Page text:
From the Archdiocese of Seattle website, some guidelines that I suspect will soon be appearing in other parts of the country, too:
With voters’ approval of Referendum 74, same-sex marriage is legal in Washington state beginning Dec. 6. Archbishop J. Peter Sartain responded to the passage of R-74 in an archdiocesan “policy refresher” sent to parishes Nov. 29.
The archbishop wrote that he was “disappointed that so many voters failed to recognize marriage between a man and a woman as the natural institution for the permanent, faithful covenant of love for a couple, for bringing children into the world, and for nurturing and educating those children. This change in civil law is not in the best interest of children or society,” he wrote.
The archbishop also noted that several pastors and church leaders had raised questions about the implications of the new law. The refresher addressed several questions from the perspective of civil and canon law.
“Since marriage is regulated by both civil and canon law, clerics must always keep in mind the demands of both law systems,” the refresher stated. “Now that any two persons regardless of gender are permitted to enter marriage as defined in the State of Washington, the law of the Catholic Church diverges from civil law.”
Two men or two women, “even if permitted to celebrate a civil marriage, are not qualified by canon law to enter marriage,” the refresher continued.
The refresher then laid out specific archdiocesan policies based on canon law:
- No priest or deacon or lay minister may officiate at a same-sex “marriage.”
- No church facility or school facility may be offered for such an event, even if it is to be witnessed by a non-Catholic minister or civil official.
- No church facility or school facility may be used for a reception after such an event.
- No church ministers, ordained or lay, may offer “wedding preparation” for such couples.
The refresher also included a section of frequently asked questions about civil law and liability, with supporting quotations from Washington state law (omitted here):
Q. Are priests and deacons required to solemnize same-sex marriages?
A. No, priests and deacons are not required to do so.
Q. Is there any liability risk when a priest or deacon refuses to solemnize a marriage?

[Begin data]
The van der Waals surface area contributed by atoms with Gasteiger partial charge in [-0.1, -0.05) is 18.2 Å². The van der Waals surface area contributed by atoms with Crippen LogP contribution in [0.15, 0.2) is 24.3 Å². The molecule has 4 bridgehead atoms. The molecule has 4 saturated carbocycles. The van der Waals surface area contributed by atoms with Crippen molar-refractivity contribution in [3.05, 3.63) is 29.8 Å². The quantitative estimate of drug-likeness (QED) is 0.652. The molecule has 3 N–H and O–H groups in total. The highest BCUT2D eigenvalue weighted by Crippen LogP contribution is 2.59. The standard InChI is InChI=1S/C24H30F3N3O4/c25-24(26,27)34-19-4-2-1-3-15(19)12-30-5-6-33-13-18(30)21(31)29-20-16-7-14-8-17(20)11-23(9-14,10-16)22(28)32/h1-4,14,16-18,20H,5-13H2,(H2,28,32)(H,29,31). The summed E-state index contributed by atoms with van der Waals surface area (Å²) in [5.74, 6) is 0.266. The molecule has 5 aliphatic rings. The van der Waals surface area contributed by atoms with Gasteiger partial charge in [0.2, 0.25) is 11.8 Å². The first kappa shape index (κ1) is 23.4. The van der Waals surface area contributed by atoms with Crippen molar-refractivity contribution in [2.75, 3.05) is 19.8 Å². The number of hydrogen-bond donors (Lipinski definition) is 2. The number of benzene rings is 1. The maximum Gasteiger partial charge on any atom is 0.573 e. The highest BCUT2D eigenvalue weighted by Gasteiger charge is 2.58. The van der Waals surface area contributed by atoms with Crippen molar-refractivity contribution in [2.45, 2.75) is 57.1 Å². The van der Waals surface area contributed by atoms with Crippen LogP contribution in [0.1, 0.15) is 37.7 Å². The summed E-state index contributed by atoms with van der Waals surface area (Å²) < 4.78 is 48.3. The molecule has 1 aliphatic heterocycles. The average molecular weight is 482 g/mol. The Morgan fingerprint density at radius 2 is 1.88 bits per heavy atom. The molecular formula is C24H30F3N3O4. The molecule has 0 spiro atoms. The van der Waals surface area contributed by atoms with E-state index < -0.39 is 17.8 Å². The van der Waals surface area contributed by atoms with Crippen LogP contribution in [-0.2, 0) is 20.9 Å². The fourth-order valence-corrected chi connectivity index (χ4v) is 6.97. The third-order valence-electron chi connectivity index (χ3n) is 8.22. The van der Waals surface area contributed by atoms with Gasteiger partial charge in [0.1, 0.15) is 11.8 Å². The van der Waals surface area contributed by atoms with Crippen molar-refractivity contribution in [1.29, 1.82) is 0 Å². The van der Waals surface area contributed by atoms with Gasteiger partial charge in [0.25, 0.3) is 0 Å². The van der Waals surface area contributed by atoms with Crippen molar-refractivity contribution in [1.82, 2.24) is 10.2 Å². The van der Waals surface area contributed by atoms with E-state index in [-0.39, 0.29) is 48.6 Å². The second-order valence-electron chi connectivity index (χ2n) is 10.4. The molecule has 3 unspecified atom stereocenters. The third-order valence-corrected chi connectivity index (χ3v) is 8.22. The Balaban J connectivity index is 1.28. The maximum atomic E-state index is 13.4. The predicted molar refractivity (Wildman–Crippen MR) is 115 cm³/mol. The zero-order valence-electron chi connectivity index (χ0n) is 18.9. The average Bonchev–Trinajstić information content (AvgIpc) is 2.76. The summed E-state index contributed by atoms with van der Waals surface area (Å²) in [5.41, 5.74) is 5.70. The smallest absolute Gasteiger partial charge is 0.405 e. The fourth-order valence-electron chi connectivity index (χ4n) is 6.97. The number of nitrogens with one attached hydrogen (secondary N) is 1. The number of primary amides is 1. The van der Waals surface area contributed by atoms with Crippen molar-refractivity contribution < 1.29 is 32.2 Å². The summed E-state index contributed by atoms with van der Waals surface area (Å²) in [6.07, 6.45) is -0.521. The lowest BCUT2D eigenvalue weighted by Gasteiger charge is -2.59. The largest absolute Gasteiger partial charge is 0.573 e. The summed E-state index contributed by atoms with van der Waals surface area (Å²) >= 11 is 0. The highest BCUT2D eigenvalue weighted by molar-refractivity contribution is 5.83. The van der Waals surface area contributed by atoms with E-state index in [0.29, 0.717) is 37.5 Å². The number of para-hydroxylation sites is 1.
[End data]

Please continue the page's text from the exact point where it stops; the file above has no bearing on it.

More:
A. No, priests and deacons are immune from any civil liability in this regard.
Q. What does it mean to not “recognize” a same-sex marriage?
A. Pastors and deacons do not provide religious-based services to same-sex partners that are designed for married couples or engaged couples directly related to marriage, such as religious counseling, courses, retreats, workshops.
Q. Can a Catholic church or Catholic school legally refuse to provide accommodations, facilities or any services related to same-sex marriage?
Q. Is a church or Catholic school civilly liable in refusing accommodations, facilities or services related to same-sex marriage?
A. No, churches are immune from any civil liability.
Q. Can a local government or state agency retaliate against a priest or deacon or church or Catholic school for not solemnizing, recognizing or refusing accommodations or facilities related to same-sex marriage?
A. No, state and local government cannot retaliate.
No pot in church
The policy refresher also addressed the passage of Initiative 502 legalizing marijuana in Washington state. Beginning Dec. 6, adults 21 or older may possess up to one ounce of marijuana under state law.
“Marijuana is still illegal under federal law and it is still unclear how this new state law will be treated by federal authorities,” Archbishop Sartain noted. The refresher stated that “until new policy is promulgated, marijuana, like alcohol, will be prohibited on parish property. The only exception to this policy pertains to alcohol at official pastor-approved parish events at which alcoholic beverages are served.”